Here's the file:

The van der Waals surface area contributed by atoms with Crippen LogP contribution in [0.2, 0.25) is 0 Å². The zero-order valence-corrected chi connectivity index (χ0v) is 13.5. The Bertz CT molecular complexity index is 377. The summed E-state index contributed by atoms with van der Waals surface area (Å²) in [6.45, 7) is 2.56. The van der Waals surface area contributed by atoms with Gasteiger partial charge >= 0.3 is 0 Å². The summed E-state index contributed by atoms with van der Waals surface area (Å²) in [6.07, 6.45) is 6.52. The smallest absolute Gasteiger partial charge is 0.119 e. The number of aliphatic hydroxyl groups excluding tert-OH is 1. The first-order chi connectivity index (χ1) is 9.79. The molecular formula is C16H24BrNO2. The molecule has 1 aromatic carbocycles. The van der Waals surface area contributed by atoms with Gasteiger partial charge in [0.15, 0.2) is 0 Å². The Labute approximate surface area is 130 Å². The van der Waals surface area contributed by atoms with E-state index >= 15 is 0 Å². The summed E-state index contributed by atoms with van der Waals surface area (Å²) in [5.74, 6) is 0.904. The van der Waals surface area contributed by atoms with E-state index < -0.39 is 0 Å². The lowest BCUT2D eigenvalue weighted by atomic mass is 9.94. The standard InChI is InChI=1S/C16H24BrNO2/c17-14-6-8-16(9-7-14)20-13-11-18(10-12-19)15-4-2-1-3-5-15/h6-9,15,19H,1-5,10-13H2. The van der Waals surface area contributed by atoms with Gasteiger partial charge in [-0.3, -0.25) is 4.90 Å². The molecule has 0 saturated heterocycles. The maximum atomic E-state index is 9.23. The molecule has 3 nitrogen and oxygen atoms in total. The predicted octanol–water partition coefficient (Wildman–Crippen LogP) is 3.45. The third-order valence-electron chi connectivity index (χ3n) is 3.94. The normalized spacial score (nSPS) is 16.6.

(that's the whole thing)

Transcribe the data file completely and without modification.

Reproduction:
The van der Waals surface area contributed by atoms with Crippen LogP contribution in [0.2, 0.25) is 0 Å². The zero-order valence-corrected chi connectivity index (χ0v) is 13.5. The Bertz CT molecular complexity index is 377. The summed E-state index contributed by atoms with van der Waals surface area (Å²) in [6.45, 7) is 2.56. The van der Waals surface area contributed by atoms with Gasteiger partial charge >= 0.3 is 0 Å². The summed E-state index contributed by atoms with van der Waals surface area (Å²) in [6.07, 6.45) is 6.52. The smallest absolute Gasteiger partial charge is 0.119 e. The number of aliphatic hydroxyl groups excluding tert-OH is 1. The first-order chi connectivity index (χ1) is 9.79. The molecular formula is C16H24BrNO2. The molecule has 1 aromatic carbocycles. The van der Waals surface area contributed by atoms with Gasteiger partial charge in [0.15, 0.2) is 0 Å². The Labute approximate surface area is 130 Å². The van der Waals surface area contributed by atoms with E-state index >= 15 is 0 Å². The summed E-state index contributed by atoms with van der Waals surface area (Å²) in [5.74, 6) is 0.904. The van der Waals surface area contributed by atoms with E-state index < -0.39 is 0 Å². The lowest BCUT2D eigenvalue weighted by atomic mass is 9.94. The standard InChI is InChI=1S/C16H24BrNO2/c17-14-6-8-16(9-7-14)20-13-11-18(10-12-19)15-4-2-1-3-5-15/h6-9,15,19H,1-5,10-13H2. The van der Waals surface area contributed by atoms with Gasteiger partial charge in [-0.3, -0.25) is 4.90 Å². The molecule has 0 saturated heterocycles. The maximum atomic E-state index is 9.23. The molecule has 3 nitrogen and oxygen atoms in total. The predicted octanol–water partition coefficient (Wildman–Crippen LogP) is 3.45. The third-order valence-electron chi connectivity index (χ3n) is 3.94. The normalized spacial score (nSPS) is 16.6.